The Magic of a Regular Practice

I have had a regular spiritual practice for more years than my current level of vanity will allow me to admit. During that time my practice has shifted and changed, grown and evolved, waxed and waned, and generally taken on many different forms. I have had periods where I religiously practice every single day, to be replaced by spans of time in which I have scarcely lifted a finger, or lit a candle, or cast a circle.

Storm Faerywolf’s altar [courtesy]

While no one type of practice is universally best for everyone, here are some things to keep in mind that can allow us to more easily deepen our spiritual and magical work.

Don’t let it daunt you

When discussing a spiritual practice there is sometimes the assumption that it must be done daily. While I have come to the conclusion that a daily practice might be preferred, it is not the be-all-end-all of our magical and spiritual work. Instead, regularity is the key. Toward this I have often said that four times per week is a good minimum, as that gives us ample opportunity to engage in formal work, but also not stressing us out or nudging us ever closer to burn out.

The problem with this is that if one shoots for four times a week as a minimum it is possible (and in some cases likely) that one will miss the mark, and the four times can quickly become three, which I have found to be largely insufficient for fostering the internal changes that we are seeking in our magical practices. I once had a student tell me that if they tried for four times per week, they would often miss one of those days, rendering their work largely ineffectual. But were they to shoot for every day, then even missing a day (or two!) would still give them results above and beyond the minimum requirement.

Mix it up

Another thing to consider in this is the difference between a formal and an informal practice.

We are all familiar with the formal: the sitting in front of our altars, the lighting of candles, the sitting in quiet meditation, the enactment of rituals, the speaking of certain words or prayers. But equally important is the informal. This is when we engage aspects of the work outside of the usual formal container. For example: performing a quick grounding while waiting at a stoplight or tuning into the presence of a certain deity or spirit when we are out in the world and away from our tools.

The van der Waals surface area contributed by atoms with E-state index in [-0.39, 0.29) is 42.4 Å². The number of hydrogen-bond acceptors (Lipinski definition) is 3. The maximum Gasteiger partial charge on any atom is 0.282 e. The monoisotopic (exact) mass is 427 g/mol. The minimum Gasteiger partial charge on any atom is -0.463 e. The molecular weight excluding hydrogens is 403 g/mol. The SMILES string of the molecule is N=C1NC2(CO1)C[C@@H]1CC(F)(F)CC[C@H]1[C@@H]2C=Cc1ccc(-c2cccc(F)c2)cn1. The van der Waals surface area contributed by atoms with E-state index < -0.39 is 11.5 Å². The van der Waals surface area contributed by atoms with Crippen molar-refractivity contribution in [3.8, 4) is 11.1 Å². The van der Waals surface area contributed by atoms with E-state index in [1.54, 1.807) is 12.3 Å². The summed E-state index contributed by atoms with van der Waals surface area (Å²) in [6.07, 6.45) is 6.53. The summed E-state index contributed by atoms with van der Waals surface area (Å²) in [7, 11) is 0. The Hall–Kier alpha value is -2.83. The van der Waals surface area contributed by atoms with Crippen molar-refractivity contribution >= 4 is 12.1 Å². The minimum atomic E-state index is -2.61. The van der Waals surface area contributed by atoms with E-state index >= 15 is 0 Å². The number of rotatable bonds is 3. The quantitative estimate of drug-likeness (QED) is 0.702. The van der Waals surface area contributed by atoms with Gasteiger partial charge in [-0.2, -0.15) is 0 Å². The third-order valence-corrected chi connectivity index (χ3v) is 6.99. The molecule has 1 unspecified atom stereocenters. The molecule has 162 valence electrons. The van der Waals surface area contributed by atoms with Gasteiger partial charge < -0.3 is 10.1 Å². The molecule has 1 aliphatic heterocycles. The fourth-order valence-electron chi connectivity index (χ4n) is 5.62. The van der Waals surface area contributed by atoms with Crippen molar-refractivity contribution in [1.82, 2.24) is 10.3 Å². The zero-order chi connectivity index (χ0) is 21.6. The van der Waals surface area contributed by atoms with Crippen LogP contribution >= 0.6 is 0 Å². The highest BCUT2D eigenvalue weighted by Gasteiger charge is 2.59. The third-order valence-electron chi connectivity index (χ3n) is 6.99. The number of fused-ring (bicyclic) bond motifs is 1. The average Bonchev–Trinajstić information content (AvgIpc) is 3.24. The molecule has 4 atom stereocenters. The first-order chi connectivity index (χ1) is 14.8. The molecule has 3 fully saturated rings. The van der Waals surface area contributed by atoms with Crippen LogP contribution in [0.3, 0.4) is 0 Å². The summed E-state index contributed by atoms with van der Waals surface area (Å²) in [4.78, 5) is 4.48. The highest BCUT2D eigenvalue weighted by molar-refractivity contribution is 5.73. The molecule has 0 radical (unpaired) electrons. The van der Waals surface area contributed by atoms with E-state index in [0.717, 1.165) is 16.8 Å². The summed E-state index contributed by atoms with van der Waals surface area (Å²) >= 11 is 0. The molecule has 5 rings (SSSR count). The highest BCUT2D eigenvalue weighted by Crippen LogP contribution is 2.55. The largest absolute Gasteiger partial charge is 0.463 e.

Over the years I have come to understand that the informal work is equal in importance to the formal, as it grants us the opportunity to expand the “reach” of our magical consciousness into our “mundane” lives.

The marriage of the formal to the informal gives us the ability to more easily maintain a daily practice, even if our inner natures would resist such a seemingly daunting discipline. The informal work can be more easily approached and has the advantage of not adding to our already busy schedules. The informal work can be accomplished while performing everyday tasks such as brushing our teeth, taking a shower, preparing our meals, or doing regular household chores. In fact, any mundane activity can be the potential carrier for an informal magical act.

This is quite the boon for the magical practitioner because one of the most important aspects of a spiritual practice is repetition. As each session is enacted it further solidifies its effects within us. When we first engage a certain practice, new neural pathways are forged which are then in turn reinforced each and every time we reengage that practice. Like channels of water flowing down a mountain they deepen, and over time become solid and strong, seemingly taking on their own gravitational pull, and allowing us to slip into those states of magical enchantment more easily.

Make it a habit

Humans are creatures of habit. When we do something a few times, it becomes progressively easier to keep doing it. But this also means that sometimes the first step is the hardest, as we do not yet have the momentum of a habitual practice to encourage us on our journey. One easy thing that we can do to help make our magical practices habitual is to schedule them for the same time every day.